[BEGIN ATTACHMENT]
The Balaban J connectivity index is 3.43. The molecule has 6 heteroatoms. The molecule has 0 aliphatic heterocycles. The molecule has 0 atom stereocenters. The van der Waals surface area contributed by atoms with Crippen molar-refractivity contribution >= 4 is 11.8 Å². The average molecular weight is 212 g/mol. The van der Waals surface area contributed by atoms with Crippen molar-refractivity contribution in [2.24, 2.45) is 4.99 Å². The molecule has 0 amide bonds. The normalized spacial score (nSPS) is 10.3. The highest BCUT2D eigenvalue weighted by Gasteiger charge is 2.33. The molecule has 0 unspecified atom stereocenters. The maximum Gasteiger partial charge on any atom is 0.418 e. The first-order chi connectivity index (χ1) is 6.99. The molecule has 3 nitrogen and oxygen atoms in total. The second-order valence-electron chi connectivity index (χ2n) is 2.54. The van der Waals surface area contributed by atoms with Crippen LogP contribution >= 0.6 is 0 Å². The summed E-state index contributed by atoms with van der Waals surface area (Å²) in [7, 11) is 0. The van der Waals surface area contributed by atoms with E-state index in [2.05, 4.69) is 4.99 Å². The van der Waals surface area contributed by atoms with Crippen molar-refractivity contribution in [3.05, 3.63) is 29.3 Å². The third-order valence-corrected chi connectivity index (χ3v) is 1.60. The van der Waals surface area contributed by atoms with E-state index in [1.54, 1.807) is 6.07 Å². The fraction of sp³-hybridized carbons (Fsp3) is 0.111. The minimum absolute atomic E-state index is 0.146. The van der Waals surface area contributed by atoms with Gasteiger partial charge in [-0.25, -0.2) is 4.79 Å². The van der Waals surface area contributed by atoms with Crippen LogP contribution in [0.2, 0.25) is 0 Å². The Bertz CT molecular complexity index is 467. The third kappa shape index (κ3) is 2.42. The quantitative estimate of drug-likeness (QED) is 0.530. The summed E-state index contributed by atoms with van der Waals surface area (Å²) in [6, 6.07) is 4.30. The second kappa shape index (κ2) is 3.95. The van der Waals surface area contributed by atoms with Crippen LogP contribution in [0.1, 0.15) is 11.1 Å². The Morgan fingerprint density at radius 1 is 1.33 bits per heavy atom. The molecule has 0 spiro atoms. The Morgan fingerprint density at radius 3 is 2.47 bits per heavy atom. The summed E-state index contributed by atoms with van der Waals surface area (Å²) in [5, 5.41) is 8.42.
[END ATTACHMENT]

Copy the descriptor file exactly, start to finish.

The Balaban J connectivity index is 3.43. The molecule has 6 heteroatoms. The molecule has 0 aliphatic heterocycles. The molecule has 0 atom stereocenters. The van der Waals surface area contributed by atoms with Crippen molar-refractivity contribution >= 4 is 11.8 Å². The average molecular weight is 212 g/mol. The van der Waals surface area contributed by atoms with Crippen molar-refractivity contribution in [2.24, 2.45) is 4.99 Å². The molecule has 0 amide bonds. The normalized spacial score (nSPS) is 10.3. The highest BCUT2D eigenvalue weighted by Gasteiger charge is 2.33. The molecule has 0 unspecified atom stereocenters. The maximum Gasteiger partial charge on any atom is 0.418 e. The first-order chi connectivity index (χ1) is 6.99. The molecule has 3 nitrogen and oxygen atoms in total. The second-order valence-electron chi connectivity index (χ2n) is 2.54. The van der Waals surface area contributed by atoms with Crippen LogP contribution >= 0.6 is 0 Å². The summed E-state index contributed by atoms with van der Waals surface area (Å²) in [7, 11) is 0. The van der Waals surface area contributed by atoms with E-state index in [2.05, 4.69) is 4.99 Å². The van der Waals surface area contributed by atoms with Crippen molar-refractivity contribution in [3.05, 3.63) is 29.3 Å². The third-order valence-corrected chi connectivity index (χ3v) is 1.60. The van der Waals surface area contributed by atoms with E-state index in [1.54, 1.807) is 6.07 Å². The fraction of sp³-hybridized carbons (Fsp3) is 0.111. The minimum absolute atomic E-state index is 0.146. The van der Waals surface area contributed by atoms with Gasteiger partial charge in [-0.25, -0.2) is 4.79 Å². The van der Waals surface area contributed by atoms with Crippen LogP contribution in [0.2, 0.25) is 0 Å². The Bertz CT molecular complexity index is 467. The third kappa shape index (κ3) is 2.42. The quantitative estimate of drug-likeness (QED) is 0.530. The summed E-state index contributed by atoms with van der Waals surface area (Å²) in [6, 6.07) is 4.30. The second kappa shape index (κ2) is 3.95. The van der Waals surface area contributed by atoms with Crippen LogP contribution in [0.1, 0.15) is 11.1 Å². The Morgan fingerprint density at radius 1 is 1.33 bits per heavy atom. The molecule has 0 spiro atoms. The Morgan fingerprint density at radius 3 is 2.47 bits per heavy atom. The summed E-state index contributed by atoms with van der Waals surface area (Å²) in [5, 5.41) is 8.42.